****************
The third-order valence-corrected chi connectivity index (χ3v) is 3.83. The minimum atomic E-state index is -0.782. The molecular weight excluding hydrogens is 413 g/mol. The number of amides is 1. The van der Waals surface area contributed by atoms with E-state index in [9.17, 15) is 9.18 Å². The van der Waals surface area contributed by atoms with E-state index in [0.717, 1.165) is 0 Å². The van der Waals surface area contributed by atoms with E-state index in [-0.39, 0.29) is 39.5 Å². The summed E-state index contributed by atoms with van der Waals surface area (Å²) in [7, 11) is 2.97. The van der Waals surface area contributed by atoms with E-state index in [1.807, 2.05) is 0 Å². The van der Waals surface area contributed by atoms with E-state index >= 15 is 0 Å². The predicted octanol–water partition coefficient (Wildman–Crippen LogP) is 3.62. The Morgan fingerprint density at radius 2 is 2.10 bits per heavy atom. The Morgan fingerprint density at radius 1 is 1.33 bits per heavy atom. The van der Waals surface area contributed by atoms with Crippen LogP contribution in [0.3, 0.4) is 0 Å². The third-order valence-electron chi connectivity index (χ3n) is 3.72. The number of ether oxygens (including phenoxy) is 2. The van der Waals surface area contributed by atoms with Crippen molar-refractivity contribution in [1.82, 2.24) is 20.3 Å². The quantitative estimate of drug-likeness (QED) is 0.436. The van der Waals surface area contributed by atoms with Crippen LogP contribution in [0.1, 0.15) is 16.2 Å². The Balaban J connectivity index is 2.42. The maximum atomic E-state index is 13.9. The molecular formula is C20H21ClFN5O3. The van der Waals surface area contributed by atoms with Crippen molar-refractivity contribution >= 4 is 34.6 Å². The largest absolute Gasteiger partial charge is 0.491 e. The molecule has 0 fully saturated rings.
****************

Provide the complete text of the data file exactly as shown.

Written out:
The third-order valence-corrected chi connectivity index (χ3v) is 3.83. The minimum atomic E-state index is -0.782. The molecular weight excluding hydrogens is 413 g/mol. The number of amides is 1. The van der Waals surface area contributed by atoms with E-state index in [9.17, 15) is 9.18 Å². The van der Waals surface area contributed by atoms with E-state index in [0.717, 1.165) is 0 Å². The van der Waals surface area contributed by atoms with E-state index in [-0.39, 0.29) is 39.5 Å². The summed E-state index contributed by atoms with van der Waals surface area (Å²) in [7, 11) is 2.97. The van der Waals surface area contributed by atoms with E-state index in [1.807, 2.05) is 0 Å². The van der Waals surface area contributed by atoms with E-state index >= 15 is 0 Å². The predicted octanol–water partition coefficient (Wildman–Crippen LogP) is 3.62. The Morgan fingerprint density at radius 2 is 2.10 bits per heavy atom. The Morgan fingerprint density at radius 1 is 1.33 bits per heavy atom. The van der Waals surface area contributed by atoms with Crippen LogP contribution in [0.3, 0.4) is 0 Å². The third-order valence-electron chi connectivity index (χ3n) is 3.72. The number of ether oxygens (including phenoxy) is 2. The van der Waals surface area contributed by atoms with Crippen molar-refractivity contribution in [1.82, 2.24) is 20.3 Å². The quantitative estimate of drug-likeness (QED) is 0.436. The van der Waals surface area contributed by atoms with Crippen LogP contribution in [0.1, 0.15) is 16.2 Å². The Balaban J connectivity index is 2.42. The maximum atomic E-state index is 13.9. The molecular formula is C20H21ClFN5O3. The van der Waals surface area contributed by atoms with Crippen molar-refractivity contribution >= 4 is 34.6 Å². The largest absolute Gasteiger partial charge is 0.491 e. The molecule has 0 fully saturated rings.